Wednesday, February 17, 2010

Signs of the Times - Part 1

It probably goes without saying that most, if not all of us are familiar with the basic layout of a contemporary newspaper. We know what to expect on any given day from any given section or page. The same could be said 100 years ago, even though many publications were significantly shorter (perhaps only the front and back of a single sheet of paper!).

What was included differed somewhat from today's publications a little too. Local papers had local news - but it might be a bit more intimate, especially in rural areas, where everyone knew everybody's business! Ads were not necessarily as vivid, and bylines (the author's name) may or may not exist on every article.

A seemingly popular trend were unattributed columns and snippets throughout publications that delivered news and commentary in a quick shot - one or two sentences. They might include anything from:

health and weather, to current events.

Or the economy and politics

These are common threads still followed today, though thrown together in tidbits on pages 3 and 4 of the February 17, 1910 edition of the Clay City Times. In their own ways, they reflect patterns from 100 years ago. Can you tell how and why? What makes these "reports" different from reports you might see in a modern-day newspaper?

Friday, February 12, 2010

Happy Birthday, Mr. President!

Today we celebrate the birth of one of Kentucky's best-known native sons, President Abraham Lincoln! Though he is sometimes more closely accredited to Illinois, he was born in 1809, near Hodgenville. The Lincolns didn't even leave the state until little "Honest Abe" was 7 years old!

He went on from the humble log cabin to achieve great things, as we all well know, but remembered his birth state connections through friendships and political contacts with such Kentuckians as Joshua Speed - a close confidante and contact during the Civil War. Soon after which, of course, he was assassinated by John Wilkes Booth.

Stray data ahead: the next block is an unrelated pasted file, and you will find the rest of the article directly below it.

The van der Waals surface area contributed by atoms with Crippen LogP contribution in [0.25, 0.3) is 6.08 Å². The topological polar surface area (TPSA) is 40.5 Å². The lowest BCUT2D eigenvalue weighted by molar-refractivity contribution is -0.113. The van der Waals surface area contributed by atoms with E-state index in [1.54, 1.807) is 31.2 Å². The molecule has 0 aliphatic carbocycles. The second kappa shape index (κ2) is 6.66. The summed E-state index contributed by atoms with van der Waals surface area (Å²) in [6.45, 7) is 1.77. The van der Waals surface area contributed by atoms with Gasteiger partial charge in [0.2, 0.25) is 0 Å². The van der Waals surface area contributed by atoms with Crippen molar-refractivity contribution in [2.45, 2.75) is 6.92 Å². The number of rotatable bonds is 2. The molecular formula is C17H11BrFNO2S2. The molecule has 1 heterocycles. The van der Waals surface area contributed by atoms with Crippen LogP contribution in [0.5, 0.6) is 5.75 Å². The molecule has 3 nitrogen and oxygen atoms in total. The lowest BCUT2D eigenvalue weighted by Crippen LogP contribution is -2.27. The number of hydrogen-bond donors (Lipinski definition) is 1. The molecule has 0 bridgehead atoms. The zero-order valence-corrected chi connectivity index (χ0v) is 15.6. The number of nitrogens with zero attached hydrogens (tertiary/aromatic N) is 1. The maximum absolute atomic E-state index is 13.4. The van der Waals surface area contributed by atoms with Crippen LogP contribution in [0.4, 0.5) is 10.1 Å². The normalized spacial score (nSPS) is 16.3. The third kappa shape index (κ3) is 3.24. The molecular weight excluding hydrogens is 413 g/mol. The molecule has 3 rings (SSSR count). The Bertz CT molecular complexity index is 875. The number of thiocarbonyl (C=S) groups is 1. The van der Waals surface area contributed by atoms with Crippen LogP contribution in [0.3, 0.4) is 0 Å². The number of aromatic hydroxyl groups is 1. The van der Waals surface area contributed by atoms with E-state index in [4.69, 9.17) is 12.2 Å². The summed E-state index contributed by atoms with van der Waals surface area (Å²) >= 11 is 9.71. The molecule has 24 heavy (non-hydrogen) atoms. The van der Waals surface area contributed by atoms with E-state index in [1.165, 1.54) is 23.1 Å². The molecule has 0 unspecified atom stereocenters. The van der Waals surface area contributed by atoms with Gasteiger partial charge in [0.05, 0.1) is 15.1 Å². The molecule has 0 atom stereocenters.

There are as many dark stories as there are bright ones regarding Lincoln's life and activities. But today, as his bicentennial birth celebration comes to a close, we merely memorialize and celebrate the man and his life, as did the Earlington Bee, in 1897, and the Winchester News, in 1909, for the centennial of his birth.

Wednesday, February 3, 2010


William Goebel - Kentucky governor for but a few days, all of which spent, quite literally, on his deathbed, died today, in 1900, of an assassin's bullet. But who was the killer? This remains one of the unsolved mystery's in the Commonwealth's past.

Goebel was born to German immigrants in 1856 Pennsylvania. The family moved to Covington after his father returned from the Civil War. William went on to law school and an on-again, off-again practice with eventual US Senator John Carlisle. But he also had quite the hand in political wheelings & dealings at the end of the 19th century, including through the state Senate.

When Kentuckians were in an uproar about toll roads & turnpikes, Goebel successfully campaigned to remove tolls. He was a delegate in the 1890-91 Constitutional Convention. He advocated to further civil rights for women and African-Americans. Possibly one of his most notable measures is the Goebel election law, which gave power to a 3-member Board of Election Commissioners to appoint county election commissioners, as opposed to the previous system, which he felt had been unjust.

But Goebel was no angel! Many were opposed to his methods, and believed he sought only to raise his own political power. Goebel even broke Kentucky Constitutional law when he fought an 1895 duel against John Sanford (Goebel won, killing Sanford, but was acquitted of charges). His gubernatorial election was also tainted with scandal. Although he won, accusations flew regarding corruption & stuffing of ballot boxes. The General Assembly ultimately decided Goebel had fairly won on January 30 - the same day he was shot.

As Goebel walked to the Capitol in Frankfort, an assassin shot him with a rifle (accounts claim it was likely from a window next door). He lay dying for nearly 5 days, until he passed on February 3rd. Before that, however, the GA had him sworn in as KY Governor on January 31, 1900. Sixteen men were accused of conspiracy in his murder; 5 went to trial; 3 were convicted; all maintained their innocence throughout!